Digital social innovation is important for addressing various social needs, especially from those who are economically disadvantaged. For instance, open source software (OSS) is developed by mass collaboration on digital communities to provide software users free alternatives to commercial products. OSS is particularly valuable to meet the needs of numerous disadvantaged users for whom proprietary software is not affordable. While OSS projects are lack of formal organizational structure, project leaders play a significant role in initiating and managing these projects and eventually, influencing the degree to which the developed software is used and liked by users. Drawing on resource dependence theory, we investigate the impacts of two team?level characteristics of OSS project leaders (ie, size and tenure) on how well the developed software can address users’ needs, with regard to the quantity of software being used by users and the quality of software to users’ satisfaction. Further, from a resource dependence perspective, we examine the moderating role of project leaders’ network ties in shaping the contingency of these effects. By using a large?scale dataset from 43?048 OSS development projects in SourceForge community, we find empirical evidence corroborating our theory. Taken together, our findings suggest the boundary?spanning role of project leaders in developing digital social innovation.

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Digital resilience: How rural communities leapfrogged into sustainable development

Abstract

Digital social innovation (DSI)—the novel use of digital technology to address societal challenges—plays a critical role in our collective pursuit of sustainable development. In this practitioner paper, we present an in?depth DSI case study where the grassroots communities in a remote county leveraged e?commerce to leapfrog out of poverty, becoming successful entrepreneurs with online businesses that thrive on a global scale. Based on this case study, we first discuss three leapfrogging opportunities afforded by e?commerce, which were successfully embraced by the grassroots communities to begin the transformative journey. We then reveal three obstacles that emerged during the technology leapfrogging process, which have challenged the sustainability of the grassroots DSI endeavour. Lastly, we discuss three top?down interventions that have been instrumental in overcoming the bottleneck of grassroots leapfrogging development and subsequently nurture a self?sustaining, resilient community. Overall, by discussing some of the common barriers to the growth and sustainability of DSI, and how they have been addressed, this article offers insights and recommendations for policymakers, public and private sector practitioners, and communities in underdeveloped regions to navigate both the potentials and pitfalls of technology leapfrogging, and ultimately build a pathway towards resilience and sustainability.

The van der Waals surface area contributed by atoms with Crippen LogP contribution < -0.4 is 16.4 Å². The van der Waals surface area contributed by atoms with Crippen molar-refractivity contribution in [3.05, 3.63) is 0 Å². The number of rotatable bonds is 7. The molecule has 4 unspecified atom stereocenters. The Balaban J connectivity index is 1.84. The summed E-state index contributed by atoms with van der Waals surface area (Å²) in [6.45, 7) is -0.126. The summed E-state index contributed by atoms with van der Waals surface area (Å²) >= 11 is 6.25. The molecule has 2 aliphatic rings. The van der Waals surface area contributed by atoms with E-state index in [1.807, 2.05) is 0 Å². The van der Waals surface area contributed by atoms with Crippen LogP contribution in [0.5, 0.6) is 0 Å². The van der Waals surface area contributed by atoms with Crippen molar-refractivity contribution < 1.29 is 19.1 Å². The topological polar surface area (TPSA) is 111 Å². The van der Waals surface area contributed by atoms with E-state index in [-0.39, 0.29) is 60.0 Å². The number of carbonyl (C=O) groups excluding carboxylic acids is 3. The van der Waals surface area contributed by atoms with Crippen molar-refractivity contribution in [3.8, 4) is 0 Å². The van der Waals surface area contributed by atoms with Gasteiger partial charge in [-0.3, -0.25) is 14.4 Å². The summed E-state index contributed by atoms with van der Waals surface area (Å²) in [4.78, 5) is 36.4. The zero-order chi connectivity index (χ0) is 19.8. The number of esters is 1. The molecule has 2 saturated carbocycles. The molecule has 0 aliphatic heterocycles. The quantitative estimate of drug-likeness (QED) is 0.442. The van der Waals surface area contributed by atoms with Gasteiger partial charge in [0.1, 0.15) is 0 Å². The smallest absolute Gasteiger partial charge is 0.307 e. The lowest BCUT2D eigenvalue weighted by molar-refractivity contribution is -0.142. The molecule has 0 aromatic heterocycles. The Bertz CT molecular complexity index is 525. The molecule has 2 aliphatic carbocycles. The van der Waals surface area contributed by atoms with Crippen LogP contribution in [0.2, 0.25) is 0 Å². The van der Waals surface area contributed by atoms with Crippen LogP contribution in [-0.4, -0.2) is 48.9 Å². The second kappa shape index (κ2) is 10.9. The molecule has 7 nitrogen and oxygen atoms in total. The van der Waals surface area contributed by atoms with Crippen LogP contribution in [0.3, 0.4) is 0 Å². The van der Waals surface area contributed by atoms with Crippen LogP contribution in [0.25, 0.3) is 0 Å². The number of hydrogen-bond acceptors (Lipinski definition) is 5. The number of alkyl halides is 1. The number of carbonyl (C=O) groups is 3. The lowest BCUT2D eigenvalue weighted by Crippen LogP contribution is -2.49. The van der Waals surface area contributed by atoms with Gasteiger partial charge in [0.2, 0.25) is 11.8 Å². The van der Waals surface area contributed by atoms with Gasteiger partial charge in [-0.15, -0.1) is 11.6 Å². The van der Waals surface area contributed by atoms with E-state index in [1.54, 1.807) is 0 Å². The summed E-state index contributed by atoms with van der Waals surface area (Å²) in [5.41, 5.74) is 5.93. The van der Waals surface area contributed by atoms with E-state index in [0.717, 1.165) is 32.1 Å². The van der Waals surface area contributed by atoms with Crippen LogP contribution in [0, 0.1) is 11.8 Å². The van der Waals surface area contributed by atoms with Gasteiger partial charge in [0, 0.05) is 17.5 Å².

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Researching the virtual: A framework for reflexivity in qualitative social media research

Abstract

Recent years have seen an explosion in social media in our everyday lives, and a corresponding increase in social media research in IS. As social media researchers, we are intrigued by the problem of virtuality and context in social media research, and how we might apply reflexive research principles to such settings. In social media, the absence of a setting’s real physical boundaries (to a large extent) limits participants’ ability to create a common experience at the present time and develop a history of shared experiences. As a result, we would contend that many social media researchers’ interpretations of data in social media settings are often black?boxed. In this paper, we argue that many of the challenges concerned with social media settings, by nature, are emergent and linked to their virtual and contextual features. We use the Klein and Myers (1999) framework for traditional interpretive field studies as a vehicle for unpacking these challenges. We contend that these challenges may remain unnoticed if researchers do not actively reflect upon their impact on the research process. In this paper, we present a framework for social media research, considering social media research as a reflexive space, building on the notion of three levels of reflexivity: theory, design and practice. Finally, we discuss some implications of reflexivity for qualitative social media research in IS.